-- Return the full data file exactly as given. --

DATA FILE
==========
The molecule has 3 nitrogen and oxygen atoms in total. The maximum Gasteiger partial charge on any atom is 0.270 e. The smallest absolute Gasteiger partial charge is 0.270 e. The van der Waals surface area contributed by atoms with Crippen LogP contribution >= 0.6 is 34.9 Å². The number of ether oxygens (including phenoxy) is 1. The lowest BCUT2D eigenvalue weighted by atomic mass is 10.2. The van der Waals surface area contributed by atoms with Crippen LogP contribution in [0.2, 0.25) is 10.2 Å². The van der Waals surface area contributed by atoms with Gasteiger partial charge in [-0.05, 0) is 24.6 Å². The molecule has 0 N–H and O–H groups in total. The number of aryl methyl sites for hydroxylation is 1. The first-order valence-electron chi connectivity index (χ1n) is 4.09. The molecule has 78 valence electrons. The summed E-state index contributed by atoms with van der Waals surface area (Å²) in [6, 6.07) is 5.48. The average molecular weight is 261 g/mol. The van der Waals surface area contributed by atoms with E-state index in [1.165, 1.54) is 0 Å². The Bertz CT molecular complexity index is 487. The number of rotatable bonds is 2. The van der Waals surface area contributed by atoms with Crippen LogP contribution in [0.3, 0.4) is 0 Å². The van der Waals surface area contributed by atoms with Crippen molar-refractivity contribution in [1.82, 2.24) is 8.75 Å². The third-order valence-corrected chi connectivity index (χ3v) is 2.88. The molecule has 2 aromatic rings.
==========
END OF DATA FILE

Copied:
The molecule has 3 nitrogen and oxygen atoms in total. The maximum Gasteiger partial charge on any atom is 0.270 e. The smallest absolute Gasteiger partial charge is 0.270 e. The van der Waals surface area contributed by atoms with Crippen LogP contribution >= 0.6 is 34.9 Å². The number of ether oxygens (including phenoxy) is 1. The lowest BCUT2D eigenvalue weighted by atomic mass is 10.2. The van der Waals surface area contributed by atoms with Crippen LogP contribution in [0.2, 0.25) is 10.2 Å². The van der Waals surface area contributed by atoms with Gasteiger partial charge in [-0.05, 0) is 24.6 Å². The molecule has 0 N–H and O–H groups in total. The number of aryl methyl sites for hydroxylation is 1. The first-order valence-electron chi connectivity index (χ1n) is 4.09. The molecule has 78 valence electrons. The summed E-state index contributed by atoms with van der Waals surface area (Å²) in [6, 6.07) is 5.48. The average molecular weight is 261 g/mol. The van der Waals surface area contributed by atoms with E-state index in [1.165, 1.54) is 0 Å². The Bertz CT molecular complexity index is 487. The number of rotatable bonds is 2. The van der Waals surface area contributed by atoms with Crippen LogP contribution in [0.3, 0.4) is 0 Å². The van der Waals surface area contributed by atoms with Crippen molar-refractivity contribution in [1.82, 2.24) is 8.75 Å². The third-order valence-corrected chi connectivity index (χ3v) is 2.88. The molecule has 2 aromatic rings.